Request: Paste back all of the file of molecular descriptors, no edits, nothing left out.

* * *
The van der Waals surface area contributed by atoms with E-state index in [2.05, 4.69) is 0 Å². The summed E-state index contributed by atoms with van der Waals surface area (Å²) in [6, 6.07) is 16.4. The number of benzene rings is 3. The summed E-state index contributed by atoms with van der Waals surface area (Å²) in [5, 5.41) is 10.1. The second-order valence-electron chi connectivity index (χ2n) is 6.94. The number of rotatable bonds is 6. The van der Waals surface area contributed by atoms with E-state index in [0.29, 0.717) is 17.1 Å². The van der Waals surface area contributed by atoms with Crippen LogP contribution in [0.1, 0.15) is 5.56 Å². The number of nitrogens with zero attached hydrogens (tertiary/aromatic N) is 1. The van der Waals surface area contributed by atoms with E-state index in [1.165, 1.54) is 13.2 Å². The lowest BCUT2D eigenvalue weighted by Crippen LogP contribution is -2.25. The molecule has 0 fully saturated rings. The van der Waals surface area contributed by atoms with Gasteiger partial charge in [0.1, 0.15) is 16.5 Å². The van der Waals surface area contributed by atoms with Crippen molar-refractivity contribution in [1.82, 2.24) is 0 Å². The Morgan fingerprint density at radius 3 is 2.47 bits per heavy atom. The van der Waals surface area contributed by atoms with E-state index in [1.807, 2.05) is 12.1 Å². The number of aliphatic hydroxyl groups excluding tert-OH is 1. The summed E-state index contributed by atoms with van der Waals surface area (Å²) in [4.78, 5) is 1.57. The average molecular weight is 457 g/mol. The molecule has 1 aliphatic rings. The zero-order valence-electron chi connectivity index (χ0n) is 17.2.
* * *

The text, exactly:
The van der Waals surface area contributed by atoms with E-state index in [2.05, 4.69) is 0 Å². The summed E-state index contributed by atoms with van der Waals surface area (Å²) in [6, 6.07) is 16.4. The number of benzene rings is 3. The summed E-state index contributed by atoms with van der Waals surface area (Å²) in [5, 5.41) is 10.1. The second-order valence-electron chi connectivity index (χ2n) is 6.94. The number of rotatable bonds is 6. The van der Waals surface area contributed by atoms with E-state index in [0.29, 0.717) is 17.1 Å². The van der Waals surface area contributed by atoms with Crippen LogP contribution in [0.1, 0.15) is 5.56 Å². The number of nitrogens with zero attached hydrogens (tertiary/aromatic N) is 1. The van der Waals surface area contributed by atoms with E-state index in [1.165, 1.54) is 13.2 Å². The lowest BCUT2D eigenvalue weighted by Crippen LogP contribution is -2.25. The molecule has 0 fully saturated rings. The van der Waals surface area contributed by atoms with Gasteiger partial charge in [0.1, 0.15) is 16.5 Å². The van der Waals surface area contributed by atoms with Crippen molar-refractivity contribution in [1.82, 2.24) is 0 Å². The Morgan fingerprint density at radius 3 is 2.47 bits per heavy atom. The van der Waals surface area contributed by atoms with E-state index in [1.807, 2.05) is 12.1 Å². The number of aliphatic hydroxyl groups excluding tert-OH is 1. The summed E-state index contributed by atoms with van der Waals surface area (Å²) in [4.78, 5) is 1.57. The average molecular weight is 457 g/mol. The molecule has 1 aliphatic rings. The zero-order valence-electron chi connectivity index (χ0n) is 17.2.